The focus on water and energy consumption has placed high demands on minerals processing suppliers. Against this arena, many mine owners have recognised the importance of looking at the total life cycle cost, not just the initial outlay in technology and equipment. The mine owners have realised that it is critical to examine the lifetime operation and maintenance of a flotation machine. Total life cycle cost analysis considers not only the initial investment but also the lifetime operation and maintenance costs.
In flotation, for example, research shows that roughly 60 to 80% of the total life cycle costs are spent on energy, while the initial investment comprises less than 10%. The relevant cost factors for a flotation plant are investment, energy, reagent consumption and maintenance. Investment costs have been based on the purchase of flotation technology only since the variation in infrastructure, installation and assembly costs is significant.
The most significant life cycle cost item in flotation operations is the cost of electricity. Thus the operational expenditures are influenced by the energy price and the energy efficiency of the equipment used for production. Energy prices are based on prevailing market forces and outside of a site’s control, however the purchase of energy-efficient flotation technology is not.
The following aspects are critical in energy efficiency:
- Air dispersion
- Rotational speed of the mechanism
- Component wear
Optimal air dispersion is one of the basic requirements for good metallurgical performance. Plants operating with forced air cells have often noticed that the best results are achieved using individual and varying air feed rate in each cell. In traditional flotation mechanisms, the air feed is limited by the reduction of power draw and mixing, or by reduced dispersion of air, making the froth surface unstable and causing the froth to collapse. Outotec ’s new rotor and stator design, FloatForce, extends the maximum air feed limit. As a result, the cell surface is steady in all situations and the pumping rate of the mechanism is only slightly affected by air. Because of the flat power curve, less power is needed when the mechanism is operated with little or no air. This allows smaller motors and benefits both in investment and operating costs.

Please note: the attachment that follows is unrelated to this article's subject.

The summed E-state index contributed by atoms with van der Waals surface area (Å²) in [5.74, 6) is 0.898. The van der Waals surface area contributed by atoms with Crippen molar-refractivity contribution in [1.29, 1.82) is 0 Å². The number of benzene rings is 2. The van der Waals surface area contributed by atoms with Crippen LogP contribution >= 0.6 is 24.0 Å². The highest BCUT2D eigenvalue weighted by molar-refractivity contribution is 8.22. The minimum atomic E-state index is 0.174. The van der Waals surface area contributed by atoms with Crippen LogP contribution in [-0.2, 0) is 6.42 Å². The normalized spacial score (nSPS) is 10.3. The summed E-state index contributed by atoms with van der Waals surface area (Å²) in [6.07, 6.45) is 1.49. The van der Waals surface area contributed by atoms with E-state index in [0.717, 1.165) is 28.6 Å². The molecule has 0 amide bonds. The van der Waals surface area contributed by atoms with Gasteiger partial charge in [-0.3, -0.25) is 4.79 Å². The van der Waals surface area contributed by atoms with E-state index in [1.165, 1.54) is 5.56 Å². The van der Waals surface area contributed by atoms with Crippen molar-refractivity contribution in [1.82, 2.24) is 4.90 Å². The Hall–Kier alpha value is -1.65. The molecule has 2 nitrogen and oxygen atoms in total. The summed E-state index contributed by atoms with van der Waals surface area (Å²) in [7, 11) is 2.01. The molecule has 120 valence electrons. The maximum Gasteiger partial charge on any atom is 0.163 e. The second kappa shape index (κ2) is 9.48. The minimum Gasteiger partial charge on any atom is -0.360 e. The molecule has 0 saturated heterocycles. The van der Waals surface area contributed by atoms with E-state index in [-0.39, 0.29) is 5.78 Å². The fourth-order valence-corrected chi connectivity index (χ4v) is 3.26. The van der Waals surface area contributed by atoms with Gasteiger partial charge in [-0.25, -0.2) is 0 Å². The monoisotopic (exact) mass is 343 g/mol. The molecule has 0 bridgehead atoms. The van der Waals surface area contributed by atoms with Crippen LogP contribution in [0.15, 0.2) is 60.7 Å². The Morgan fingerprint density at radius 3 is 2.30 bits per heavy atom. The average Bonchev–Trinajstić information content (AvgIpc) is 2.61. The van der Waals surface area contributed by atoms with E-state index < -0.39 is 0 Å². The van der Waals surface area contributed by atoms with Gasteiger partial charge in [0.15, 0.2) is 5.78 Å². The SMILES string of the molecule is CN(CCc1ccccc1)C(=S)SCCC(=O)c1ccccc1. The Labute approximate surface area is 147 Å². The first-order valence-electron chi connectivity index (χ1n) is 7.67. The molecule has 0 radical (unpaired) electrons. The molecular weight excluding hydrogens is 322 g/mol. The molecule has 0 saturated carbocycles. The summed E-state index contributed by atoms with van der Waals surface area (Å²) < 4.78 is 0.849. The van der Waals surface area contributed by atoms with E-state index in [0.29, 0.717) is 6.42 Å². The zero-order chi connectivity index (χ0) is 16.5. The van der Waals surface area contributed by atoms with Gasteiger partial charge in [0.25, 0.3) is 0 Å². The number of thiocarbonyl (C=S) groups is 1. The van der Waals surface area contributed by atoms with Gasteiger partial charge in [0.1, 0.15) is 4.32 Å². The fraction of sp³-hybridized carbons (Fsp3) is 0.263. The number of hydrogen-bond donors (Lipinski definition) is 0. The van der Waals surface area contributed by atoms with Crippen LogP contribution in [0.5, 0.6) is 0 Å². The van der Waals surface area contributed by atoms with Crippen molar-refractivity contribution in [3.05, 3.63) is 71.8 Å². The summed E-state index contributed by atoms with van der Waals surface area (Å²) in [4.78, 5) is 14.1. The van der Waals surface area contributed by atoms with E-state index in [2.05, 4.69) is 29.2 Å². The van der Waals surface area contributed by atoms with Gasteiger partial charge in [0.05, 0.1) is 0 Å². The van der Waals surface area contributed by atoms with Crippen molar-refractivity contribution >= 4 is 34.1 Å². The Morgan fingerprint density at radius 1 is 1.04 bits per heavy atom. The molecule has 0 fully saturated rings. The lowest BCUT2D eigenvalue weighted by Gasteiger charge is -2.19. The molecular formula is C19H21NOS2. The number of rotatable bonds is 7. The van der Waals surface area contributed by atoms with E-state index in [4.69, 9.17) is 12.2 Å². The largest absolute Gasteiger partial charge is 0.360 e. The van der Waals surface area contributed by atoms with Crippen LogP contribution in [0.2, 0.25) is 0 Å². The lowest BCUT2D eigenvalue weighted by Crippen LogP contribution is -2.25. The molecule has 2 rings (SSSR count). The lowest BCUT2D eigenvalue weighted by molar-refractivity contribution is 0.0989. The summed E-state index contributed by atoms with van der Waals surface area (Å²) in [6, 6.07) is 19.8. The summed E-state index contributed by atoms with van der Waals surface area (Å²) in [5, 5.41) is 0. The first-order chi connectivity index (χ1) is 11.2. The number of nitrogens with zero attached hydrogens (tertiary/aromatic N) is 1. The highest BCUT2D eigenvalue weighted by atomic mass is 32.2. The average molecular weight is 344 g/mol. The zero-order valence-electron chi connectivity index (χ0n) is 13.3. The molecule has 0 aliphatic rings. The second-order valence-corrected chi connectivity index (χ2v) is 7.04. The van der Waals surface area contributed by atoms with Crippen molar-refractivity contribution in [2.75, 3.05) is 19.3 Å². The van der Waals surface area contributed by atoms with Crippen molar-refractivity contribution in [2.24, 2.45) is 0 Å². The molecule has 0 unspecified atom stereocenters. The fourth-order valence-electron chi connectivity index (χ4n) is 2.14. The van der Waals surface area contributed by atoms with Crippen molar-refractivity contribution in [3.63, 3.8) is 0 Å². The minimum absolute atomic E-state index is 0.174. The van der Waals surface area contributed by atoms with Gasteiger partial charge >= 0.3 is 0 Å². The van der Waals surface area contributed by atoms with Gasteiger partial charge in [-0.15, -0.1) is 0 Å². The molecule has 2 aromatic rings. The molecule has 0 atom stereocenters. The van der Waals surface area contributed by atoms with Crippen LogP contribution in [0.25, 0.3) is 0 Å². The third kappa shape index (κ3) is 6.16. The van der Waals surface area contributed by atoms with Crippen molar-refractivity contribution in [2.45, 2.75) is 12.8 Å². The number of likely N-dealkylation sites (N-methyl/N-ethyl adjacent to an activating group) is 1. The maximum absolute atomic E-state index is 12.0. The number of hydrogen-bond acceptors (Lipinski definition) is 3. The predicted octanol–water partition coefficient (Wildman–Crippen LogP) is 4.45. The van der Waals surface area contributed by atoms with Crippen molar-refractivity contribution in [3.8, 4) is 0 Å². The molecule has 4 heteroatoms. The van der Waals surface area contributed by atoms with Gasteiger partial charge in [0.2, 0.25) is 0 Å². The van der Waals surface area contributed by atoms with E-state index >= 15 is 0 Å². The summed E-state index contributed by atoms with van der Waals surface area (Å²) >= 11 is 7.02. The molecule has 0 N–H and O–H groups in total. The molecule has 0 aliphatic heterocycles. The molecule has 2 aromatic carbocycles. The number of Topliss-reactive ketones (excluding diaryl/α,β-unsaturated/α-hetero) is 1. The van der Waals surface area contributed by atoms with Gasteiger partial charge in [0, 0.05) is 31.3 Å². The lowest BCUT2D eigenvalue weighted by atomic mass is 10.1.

FloatForce has been designed with independent slurry and air slots, therefore pumping is independent of air addition, ensuring air dispersion at all pumping rates. Site test results have also shown further advantages such as increased bubble/particle interaction, increased bubble/surface area flux and optimal bubble size distribution. FloatForce technology can be retrofitted onto existing equipment, as well as on new cells.
The rotational speed of the rotor is an important factor in electrical energy consumption. Studies on variable-speed drive (VSD) mechanisms have been conducted indicating that a reduction in the rotor speed may be possible without reducing the metallurgical performance of the flotation cell.
The rotational speed has a significant effect on the power draw of the mixing mechanism. The pressure difference over the mixing mechanism is proportional to the rotation speed squared and the volume flow rate is directly proportional to it. Thus the power draw of the mixing mechanism is proportional to the third power of the rotation speed. Consequently, a minor reduction in rotation speed may have no effect on process performance but a significant effect on the energy consumption. For example, 10% reduction in rotation speed roughly equals to 27% reduction in power draw.
A drive mechanism that enables the adjustment of the rotation speed may produce significant savings in electricity consumption. Outotec’s research centre has conducted studies, which have shown that a variable speed drive may have payback time of only a few months, if the process allows optimization of rotation speed. The main benefit of the new arrangement is the possibility to adjust the cell during normal operation. Float cells typically operate with Jg values in the range of 0.5 to 1.5cm/s where we see the ability to reduce the speed, which in turn can provide significant power savings.
The key mechanical aspect for flotation process efficiency is the proper condition of critical wear components. Missing or inferior rotor or stator parts make the cell surface wavy and cause the froth to collapse. Air dispersion is reduced and decreased pumping causes sanding. Experience has shown that non-standard or copied spare parts often have a shorter wear life and in some cases decrease the metallurgical efficiency.
One of the benefits of the FloatForce is the modular design of the stator, which ensures the parts requiring maintenance or replacement can be easily changed, as opposed to replacing the complete stator. Using CFD and focusing on issues such as the critical flow area, the new stator was designed to resist traditional wear patterns, the wear being on a small, well defined area. This minimised friction losses and impact angles, thereby ensuring less wear and longer life.
As each blade can also be separately maintained, it is safe and easy to handle (less hauling in confined spaces), faster to install and has less equipment downtime. The replacement of the blades for one stator, for example, can take 30 to 40 minutes.
It is well acknowledged that larger flotation cells have significant advantages in capital costs. If one selects 15x100m3 cells instead of five 300m3 cells, the initial investment cost is approximately 50% higher. The economic advantages also continue in areas such as maintenance, instrumentation and building costs since there are fewer units and the required footprint is smaller.